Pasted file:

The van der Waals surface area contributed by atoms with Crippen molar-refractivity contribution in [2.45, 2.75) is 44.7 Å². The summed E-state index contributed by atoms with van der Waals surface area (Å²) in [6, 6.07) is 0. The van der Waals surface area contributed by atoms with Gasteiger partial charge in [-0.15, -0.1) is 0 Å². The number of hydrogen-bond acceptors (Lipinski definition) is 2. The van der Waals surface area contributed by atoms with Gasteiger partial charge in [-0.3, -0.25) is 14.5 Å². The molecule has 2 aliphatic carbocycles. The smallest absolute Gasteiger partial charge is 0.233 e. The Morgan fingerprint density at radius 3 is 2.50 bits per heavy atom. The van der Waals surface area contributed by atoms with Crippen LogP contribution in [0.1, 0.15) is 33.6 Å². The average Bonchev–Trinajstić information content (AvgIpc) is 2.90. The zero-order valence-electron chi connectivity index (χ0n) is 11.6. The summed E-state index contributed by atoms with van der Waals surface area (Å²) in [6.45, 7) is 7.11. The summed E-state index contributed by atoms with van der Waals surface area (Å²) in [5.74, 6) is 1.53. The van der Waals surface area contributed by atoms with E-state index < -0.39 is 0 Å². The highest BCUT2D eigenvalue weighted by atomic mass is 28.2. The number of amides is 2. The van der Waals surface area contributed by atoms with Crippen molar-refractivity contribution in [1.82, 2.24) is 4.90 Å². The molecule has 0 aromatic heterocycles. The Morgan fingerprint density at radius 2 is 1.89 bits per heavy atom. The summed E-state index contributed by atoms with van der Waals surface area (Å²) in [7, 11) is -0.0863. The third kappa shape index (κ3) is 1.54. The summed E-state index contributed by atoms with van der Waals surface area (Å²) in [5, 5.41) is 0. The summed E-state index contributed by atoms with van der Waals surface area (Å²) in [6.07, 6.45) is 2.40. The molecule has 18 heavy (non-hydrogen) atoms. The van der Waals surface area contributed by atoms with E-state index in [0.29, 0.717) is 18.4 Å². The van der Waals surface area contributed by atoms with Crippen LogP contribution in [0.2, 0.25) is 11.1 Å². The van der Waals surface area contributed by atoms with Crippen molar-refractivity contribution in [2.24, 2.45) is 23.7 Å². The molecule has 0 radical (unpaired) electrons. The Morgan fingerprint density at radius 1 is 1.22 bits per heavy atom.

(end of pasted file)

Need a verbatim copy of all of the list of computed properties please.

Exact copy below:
The van der Waals surface area contributed by atoms with Crippen molar-refractivity contribution in [2.45, 2.75) is 44.7 Å². The summed E-state index contributed by atoms with van der Waals surface area (Å²) in [6, 6.07) is 0. The van der Waals surface area contributed by atoms with Gasteiger partial charge in [-0.15, -0.1) is 0 Å². The number of hydrogen-bond acceptors (Lipinski definition) is 2. The van der Waals surface area contributed by atoms with Gasteiger partial charge in [-0.3, -0.25) is 14.5 Å². The molecule has 2 aliphatic carbocycles. The smallest absolute Gasteiger partial charge is 0.233 e. The Morgan fingerprint density at radius 3 is 2.50 bits per heavy atom. The van der Waals surface area contributed by atoms with Crippen LogP contribution in [0.1, 0.15) is 33.6 Å². The average Bonchev–Trinajstić information content (AvgIpc) is 2.90. The zero-order valence-electron chi connectivity index (χ0n) is 11.6. The summed E-state index contributed by atoms with van der Waals surface area (Å²) in [6.45, 7) is 7.11. The summed E-state index contributed by atoms with van der Waals surface area (Å²) in [5.74, 6) is 1.53. The van der Waals surface area contributed by atoms with E-state index < -0.39 is 0 Å². The highest BCUT2D eigenvalue weighted by atomic mass is 28.2. The number of amides is 2. The van der Waals surface area contributed by atoms with Crippen molar-refractivity contribution in [1.82, 2.24) is 4.90 Å². The molecule has 0 aromatic heterocycles. The Morgan fingerprint density at radius 2 is 1.89 bits per heavy atom. The summed E-state index contributed by atoms with van der Waals surface area (Å²) in [7, 11) is -0.0863. The third kappa shape index (κ3) is 1.54. The summed E-state index contributed by atoms with van der Waals surface area (Å²) in [5, 5.41) is 0. The summed E-state index contributed by atoms with van der Waals surface area (Å²) in [6.07, 6.45) is 2.40. The molecule has 18 heavy (non-hydrogen) atoms. The van der Waals surface area contributed by atoms with E-state index in [0.29, 0.717) is 18.4 Å². The van der Waals surface area contributed by atoms with Crippen LogP contribution in [0.2, 0.25) is 11.1 Å². The van der Waals surface area contributed by atoms with Crippen molar-refractivity contribution in [2.24, 2.45) is 23.7 Å². The molecule has 0 radical (unpaired) electrons. The Morgan fingerprint density at radius 1 is 1.22 bits per heavy atom.